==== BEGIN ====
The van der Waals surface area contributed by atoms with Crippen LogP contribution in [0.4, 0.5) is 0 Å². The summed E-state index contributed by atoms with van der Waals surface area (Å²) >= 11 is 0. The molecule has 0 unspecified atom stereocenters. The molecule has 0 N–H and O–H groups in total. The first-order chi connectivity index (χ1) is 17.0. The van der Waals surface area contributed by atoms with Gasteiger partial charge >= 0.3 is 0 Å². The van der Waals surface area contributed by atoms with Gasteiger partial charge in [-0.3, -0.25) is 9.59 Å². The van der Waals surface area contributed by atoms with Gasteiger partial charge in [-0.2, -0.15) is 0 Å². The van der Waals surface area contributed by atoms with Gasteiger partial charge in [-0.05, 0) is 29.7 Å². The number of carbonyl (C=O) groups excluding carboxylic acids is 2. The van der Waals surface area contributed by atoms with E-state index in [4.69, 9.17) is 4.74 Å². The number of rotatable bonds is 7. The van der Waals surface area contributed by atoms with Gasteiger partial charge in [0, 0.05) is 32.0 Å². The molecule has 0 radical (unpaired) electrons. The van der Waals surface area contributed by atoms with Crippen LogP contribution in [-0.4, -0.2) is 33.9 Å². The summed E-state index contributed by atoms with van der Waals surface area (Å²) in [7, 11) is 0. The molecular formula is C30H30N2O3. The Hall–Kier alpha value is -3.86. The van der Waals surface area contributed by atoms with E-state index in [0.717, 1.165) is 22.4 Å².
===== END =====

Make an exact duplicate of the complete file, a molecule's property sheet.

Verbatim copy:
The van der Waals surface area contributed by atoms with Crippen LogP contribution in [0.4, 0.5) is 0 Å². The summed E-state index contributed by atoms with van der Waals surface area (Å²) >= 11 is 0. The molecule has 0 unspecified atom stereocenters. The molecule has 0 N–H and O–H groups in total. The first-order chi connectivity index (χ1) is 17.0. The van der Waals surface area contributed by atoms with Gasteiger partial charge >= 0.3 is 0 Å². The van der Waals surface area contributed by atoms with Gasteiger partial charge in [-0.3, -0.25) is 9.59 Å². The van der Waals surface area contributed by atoms with Gasteiger partial charge in [-0.2, -0.15) is 0 Å². The van der Waals surface area contributed by atoms with Gasteiger partial charge in [-0.05, 0) is 29.7 Å². The number of carbonyl (C=O) groups excluding carboxylic acids is 2. The van der Waals surface area contributed by atoms with E-state index in [4.69, 9.17) is 4.74 Å². The number of rotatable bonds is 7. The van der Waals surface area contributed by atoms with Gasteiger partial charge in [0, 0.05) is 32.0 Å². The molecule has 0 radical (unpaired) electrons. The van der Waals surface area contributed by atoms with Crippen LogP contribution in [-0.4, -0.2) is 33.9 Å². The summed E-state index contributed by atoms with van der Waals surface area (Å²) in [7, 11) is 0. The molecular formula is C30H30N2O3. The Hall–Kier alpha value is -3.86. The van der Waals surface area contributed by atoms with E-state index in [0.717, 1.165) is 22.4 Å².